The Split of Early Christianity and Judaism

Northern Renaissance painting illustrates a great parting of the ways

This Bible History Daily feature was originally published in 2014.—Ed.


 
robert-campin

Robert Campin’s Marriage of the Virgin dramatically captures the split of early Christianity and Judaism. Scala/Art Resource, NY.

Christianity and Judaism, two of the world’s major religions, shared the same foundation—ancient Judaism. The two religions, however, eventually split in a series of partings, becoming two separate entities.

There is one painting that dramatically illustrates the split of early Christianity and Judaism: Robert Campin’s Marriage of the Virgin. In his article “Parsing ‘The Parting’ Painting,” which appears in the July/August 2014 issue of Biblical Archaeology Review, Theodore Feder examines the telltale symbols present throughout the Northern Renaissance painting. As Feder explains, “It is the one—and only—painting in the entire history of art that fully delineates the actual physical parting of the ways between the Church and Synagogue.”
 


 
In the free eBook Paul: Jewish Law and Early Christianity, learn about the cultural contexts for the theology of Paul and how Jewish traditions and law extended into early Christianity through Paul’s dual roles as a Christian missionary and a Pharisee.
 

 
Campin, also known as the Master of Flémalle, painted the Marriage of the Virgin around 1420. The painting depicts the marriage of Mary and Joseph. They are being married in front of the portal of the Church, constructed in the Gothic style. The Church is built around a preexisting building, the Jerusalem Temple, which is constructed in the Romanesque style. Feder explains this significance: “The painting in question purports to show how the physical edifice of the Church literally encompassed the physical edifice of the Synagogue while sharing its foundations … Throughout there is an unusual recognition of the debt Christianity owes to Judaism, even if its posture is one of supersession.”

While the two religions are still one in the painting, the scene shows the nascence of Christianity and foreshadows the split of early Christianity and Judaism.

To learn more about the different symbols alluding to the gradual split of early Christianity and Judaism in Robert Campin’s Marriage of the Virgin, read “Parsing ‘The Parting’ Painting” by Theodore Feder in the July/August 2014 issue of Biblical Archaeology Review.

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BAS Library Members: Read the full article “Parsing ‘The Parting’ Painting” by Theodore Feder in the July/August 2014 issue of Biblical Archaeology Review.

Not a BAS Library member yet? Join the BAS Library today.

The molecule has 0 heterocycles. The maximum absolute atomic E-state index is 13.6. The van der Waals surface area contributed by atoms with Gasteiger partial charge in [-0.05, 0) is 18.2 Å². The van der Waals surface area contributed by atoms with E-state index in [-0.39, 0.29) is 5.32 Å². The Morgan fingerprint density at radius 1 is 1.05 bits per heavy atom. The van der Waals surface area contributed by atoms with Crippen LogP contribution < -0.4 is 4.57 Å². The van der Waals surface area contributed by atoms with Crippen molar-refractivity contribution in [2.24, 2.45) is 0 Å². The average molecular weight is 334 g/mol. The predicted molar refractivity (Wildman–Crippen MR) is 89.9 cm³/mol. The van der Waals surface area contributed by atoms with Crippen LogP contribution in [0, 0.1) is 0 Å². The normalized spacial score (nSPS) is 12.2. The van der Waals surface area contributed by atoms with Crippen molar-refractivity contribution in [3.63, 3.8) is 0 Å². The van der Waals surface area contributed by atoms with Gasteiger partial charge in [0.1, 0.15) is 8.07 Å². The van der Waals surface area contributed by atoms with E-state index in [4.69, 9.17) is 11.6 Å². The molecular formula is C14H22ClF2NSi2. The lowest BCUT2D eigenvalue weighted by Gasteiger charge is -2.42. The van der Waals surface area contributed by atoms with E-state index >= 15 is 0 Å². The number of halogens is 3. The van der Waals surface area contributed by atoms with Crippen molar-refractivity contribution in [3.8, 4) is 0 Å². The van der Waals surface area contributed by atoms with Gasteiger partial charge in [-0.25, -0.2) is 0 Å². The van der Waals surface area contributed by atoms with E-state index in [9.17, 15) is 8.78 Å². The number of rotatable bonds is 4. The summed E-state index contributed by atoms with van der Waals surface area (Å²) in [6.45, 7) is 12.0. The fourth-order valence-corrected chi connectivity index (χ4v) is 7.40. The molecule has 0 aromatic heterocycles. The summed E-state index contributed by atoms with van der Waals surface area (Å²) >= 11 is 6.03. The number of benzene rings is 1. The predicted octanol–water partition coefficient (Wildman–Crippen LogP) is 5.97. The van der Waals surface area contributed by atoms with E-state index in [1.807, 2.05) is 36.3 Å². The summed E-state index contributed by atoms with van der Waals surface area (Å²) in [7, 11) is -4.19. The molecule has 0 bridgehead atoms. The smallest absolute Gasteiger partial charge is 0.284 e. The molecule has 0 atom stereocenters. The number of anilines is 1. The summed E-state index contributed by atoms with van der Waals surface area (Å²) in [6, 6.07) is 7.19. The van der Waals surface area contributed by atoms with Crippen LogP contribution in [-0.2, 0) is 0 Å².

This Bible History Daily feature was originally published on July 18, 2014.
 

 

Related Content in Bible History Daily:

Lovers’ Tale: A Closer Look at Daphnis and Chloe in the Garden of Eden

Solomon, Socrates and Aristotle

First Person: Art as Bible Interpretation

Roman Emperor Nerva’s Reform of the Jewish Tax by Nathan T. Elkins

The Archaeological Quest for the Earliest Christians: Part 1 and Part 2 by Douglas Boin
 


 
Now available in the BAS Store: Partings—How Judaism and Christianity Became Two. Never before has this multi-faceted process been documented so engagingly and so authoritatively by so many eminent scholars. Read more >>
 

 

Posted in Post-Biblical Period.

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  • Alvaro says

    this articles tries to bring to the table a thought about the division of jews and gentile believers and all it seemed to have brought up is a silly discussion on technicality on whether there is one God two Gods three Gods, unitarians trinitarians, birth of Catholicism etc. still there is no true comments on the “division” of the church from Jew born believers and gentile born believers.
    Ephesians 2:12-13 comes to mind
    12 that at that time you were without Christ, being aliens from the commonwealth of Israel and strangers from the covenants of promise, having no hope and without God in the world. 13 But now in Christ Jesus you who once were far off have been brought near by the blood of Christ
    (Ephesians 2:12-13 NKJV)

    basic fact is if you base your beliefs in new testament doctrine then in result you cannot deny that you are now part of the commonwealth of Israel or in other words an Israeli, a jew, etc. the bible never draws a line of separation but instead says whomever accepts and beliefs is now part of what is already in existence.

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